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Student Who Struggled in Math Now Works as NASA Engineer

“I wasn’t going to give up because of a few bad grades.”

A journey of a thousand miles, as they say, begins with a single step and for some, that step may even be a small one. Take it from Josephine Santiago-Bond, a Filipina engineer who now works at NASA!

According to her, she didn’t even have a specific dream in mind growing up. She was more practical than ambitious.

In a SPOT interview, Josephine confessed:

“As a child, I always knew I would go to college, get a job, try to earn enough to afford the things I need and want, but I had not envisioned a particular profession.”

Little did she know that she would someday work for the US-based space agency, particularly at the John F. Kennedy Space Center in Florida. She’s now employed as department head of Advanced Engineering Development Branch.

Born in the US, Josephine was raised by her parents in the Philippines. She was merely two months old when they moved back to the country – and she grew up being surrounded by doctors.

She shared:

“I would answer phone calls and have to ask the caller ‘Which Dr. Santiago?’ because my parents and later, both my sisters, were doctors of some sort. Their curiosity and work ethic most likely rubbed off on me, but their professions did not speak to me.”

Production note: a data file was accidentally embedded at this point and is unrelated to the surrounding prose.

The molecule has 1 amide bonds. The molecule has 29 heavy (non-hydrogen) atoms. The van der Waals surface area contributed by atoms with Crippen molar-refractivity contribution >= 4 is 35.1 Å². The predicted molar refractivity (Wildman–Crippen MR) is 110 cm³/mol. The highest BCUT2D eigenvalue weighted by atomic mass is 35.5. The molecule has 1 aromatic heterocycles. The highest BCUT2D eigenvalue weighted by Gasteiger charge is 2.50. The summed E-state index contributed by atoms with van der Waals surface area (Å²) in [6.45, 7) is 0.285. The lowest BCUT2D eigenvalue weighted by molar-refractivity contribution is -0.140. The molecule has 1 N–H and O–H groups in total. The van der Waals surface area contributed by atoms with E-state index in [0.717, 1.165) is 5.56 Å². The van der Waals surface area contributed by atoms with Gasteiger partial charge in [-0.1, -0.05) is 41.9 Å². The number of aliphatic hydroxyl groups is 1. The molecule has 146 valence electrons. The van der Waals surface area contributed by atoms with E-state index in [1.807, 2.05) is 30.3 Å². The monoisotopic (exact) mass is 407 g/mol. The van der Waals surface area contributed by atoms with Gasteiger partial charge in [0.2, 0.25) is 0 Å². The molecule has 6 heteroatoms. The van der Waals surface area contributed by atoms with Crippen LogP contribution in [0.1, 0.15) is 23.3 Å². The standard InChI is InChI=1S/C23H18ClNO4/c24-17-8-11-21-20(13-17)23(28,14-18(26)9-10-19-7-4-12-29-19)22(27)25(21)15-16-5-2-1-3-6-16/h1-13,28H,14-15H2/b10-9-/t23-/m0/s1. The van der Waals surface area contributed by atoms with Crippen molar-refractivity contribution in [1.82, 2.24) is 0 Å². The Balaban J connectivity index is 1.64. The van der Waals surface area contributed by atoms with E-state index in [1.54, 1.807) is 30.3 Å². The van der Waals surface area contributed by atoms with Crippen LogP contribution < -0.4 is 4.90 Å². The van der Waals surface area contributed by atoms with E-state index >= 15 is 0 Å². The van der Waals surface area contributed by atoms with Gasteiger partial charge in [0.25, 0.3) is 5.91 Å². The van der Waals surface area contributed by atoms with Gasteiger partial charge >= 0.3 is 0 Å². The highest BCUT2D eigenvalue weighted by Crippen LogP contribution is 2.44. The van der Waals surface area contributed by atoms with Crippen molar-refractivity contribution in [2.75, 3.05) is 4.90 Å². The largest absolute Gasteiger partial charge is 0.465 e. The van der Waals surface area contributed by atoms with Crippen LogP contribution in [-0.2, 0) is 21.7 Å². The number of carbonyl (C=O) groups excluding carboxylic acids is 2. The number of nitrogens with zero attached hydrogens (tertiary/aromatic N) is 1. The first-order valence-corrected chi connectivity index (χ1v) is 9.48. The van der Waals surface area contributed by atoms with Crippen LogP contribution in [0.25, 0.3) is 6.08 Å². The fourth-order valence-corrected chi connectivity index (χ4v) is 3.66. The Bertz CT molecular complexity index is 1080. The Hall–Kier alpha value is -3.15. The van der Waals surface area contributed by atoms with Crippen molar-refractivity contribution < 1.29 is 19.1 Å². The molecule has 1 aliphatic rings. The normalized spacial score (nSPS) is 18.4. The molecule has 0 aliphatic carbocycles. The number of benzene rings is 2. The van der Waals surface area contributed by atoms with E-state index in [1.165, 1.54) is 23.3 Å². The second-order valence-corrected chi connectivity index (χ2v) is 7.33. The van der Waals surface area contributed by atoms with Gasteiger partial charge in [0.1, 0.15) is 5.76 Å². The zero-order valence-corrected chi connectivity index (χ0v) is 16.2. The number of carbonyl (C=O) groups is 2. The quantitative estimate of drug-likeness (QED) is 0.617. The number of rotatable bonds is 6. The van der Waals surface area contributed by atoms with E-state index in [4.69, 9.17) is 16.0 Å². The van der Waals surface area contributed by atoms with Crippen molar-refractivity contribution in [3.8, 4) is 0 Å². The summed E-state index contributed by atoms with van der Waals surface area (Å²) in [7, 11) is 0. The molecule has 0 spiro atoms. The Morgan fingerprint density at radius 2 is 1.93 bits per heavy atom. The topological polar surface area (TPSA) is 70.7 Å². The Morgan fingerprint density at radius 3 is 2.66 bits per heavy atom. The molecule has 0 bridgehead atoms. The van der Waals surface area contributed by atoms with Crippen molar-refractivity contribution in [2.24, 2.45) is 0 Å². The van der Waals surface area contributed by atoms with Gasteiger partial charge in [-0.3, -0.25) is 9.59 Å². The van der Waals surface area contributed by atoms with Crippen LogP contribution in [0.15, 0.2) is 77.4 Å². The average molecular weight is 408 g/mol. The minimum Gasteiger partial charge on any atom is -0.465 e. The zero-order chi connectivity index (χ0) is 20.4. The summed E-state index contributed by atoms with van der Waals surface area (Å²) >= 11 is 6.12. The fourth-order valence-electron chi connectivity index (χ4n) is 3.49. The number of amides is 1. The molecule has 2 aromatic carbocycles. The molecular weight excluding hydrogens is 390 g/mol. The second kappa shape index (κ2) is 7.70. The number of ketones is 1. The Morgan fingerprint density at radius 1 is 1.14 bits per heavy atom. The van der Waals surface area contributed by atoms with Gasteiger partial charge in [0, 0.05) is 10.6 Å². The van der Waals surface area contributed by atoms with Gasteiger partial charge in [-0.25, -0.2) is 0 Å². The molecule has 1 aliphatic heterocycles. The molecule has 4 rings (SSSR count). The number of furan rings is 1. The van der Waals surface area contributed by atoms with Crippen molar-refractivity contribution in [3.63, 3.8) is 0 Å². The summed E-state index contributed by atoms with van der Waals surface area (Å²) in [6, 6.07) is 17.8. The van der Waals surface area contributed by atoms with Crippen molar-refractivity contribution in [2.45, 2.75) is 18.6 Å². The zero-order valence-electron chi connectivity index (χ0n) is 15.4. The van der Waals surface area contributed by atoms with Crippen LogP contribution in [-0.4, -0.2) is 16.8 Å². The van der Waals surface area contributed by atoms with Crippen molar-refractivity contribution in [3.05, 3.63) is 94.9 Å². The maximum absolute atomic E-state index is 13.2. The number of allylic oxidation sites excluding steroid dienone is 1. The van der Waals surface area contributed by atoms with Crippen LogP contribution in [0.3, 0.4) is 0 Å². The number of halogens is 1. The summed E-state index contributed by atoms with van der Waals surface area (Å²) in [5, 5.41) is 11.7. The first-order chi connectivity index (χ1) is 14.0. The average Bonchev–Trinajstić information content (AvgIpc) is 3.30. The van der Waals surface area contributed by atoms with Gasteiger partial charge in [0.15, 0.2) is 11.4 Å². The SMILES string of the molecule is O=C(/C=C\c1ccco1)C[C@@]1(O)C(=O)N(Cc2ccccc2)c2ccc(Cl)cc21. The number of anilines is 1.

Upon reaching college age, she was eventually persuaded by a schoolmate to take up Electronics and Communications Engineering course in the University of the Philippines.

During the program, she struggled with mathematics.

“I had to crawl my way through some of the courses, but I wasn’t going to give up on [Electronics and Communications Engineering] because of a few bad grades.

“In between my fair share of socializing, I practiced solving math and engineering problems until I was either confident enough to take the test or ran out of review time. There were lots of sleepless nights, but strong friendships were formed, and my persistence eventually paid off.”

Soon after graduating, Josephine returned to the US to work on her Master’s Degree in Electrical Engineering at the South Dakota State University which later led to summer job at the John F. Kennedy Space Center.

“I had zero knowledge about space shuttles, and did not even know that there was an International Space Station orbiting above us,” she reflected. “I was just happy to take a break from South Dakota.”

The rest, as they say, is history. Now Josephine works as a NASA engineer!

She shared:

“Engineering is still male-dominated at NASA if we go by statistics, but I do not feel the gender and racial segregation that was portrayed in the movie Hidden Figures.

“I see myself like Dorothy Vaughan who, upon learning of the installation of electronic computers, taught herself programming and trained her co-workers. I proactively look for gaps that I can fill, I am responsible for continuing my professional development, and try to elevate others around me through mentorship.”

Her advice to others, you ask? Well she gives us this: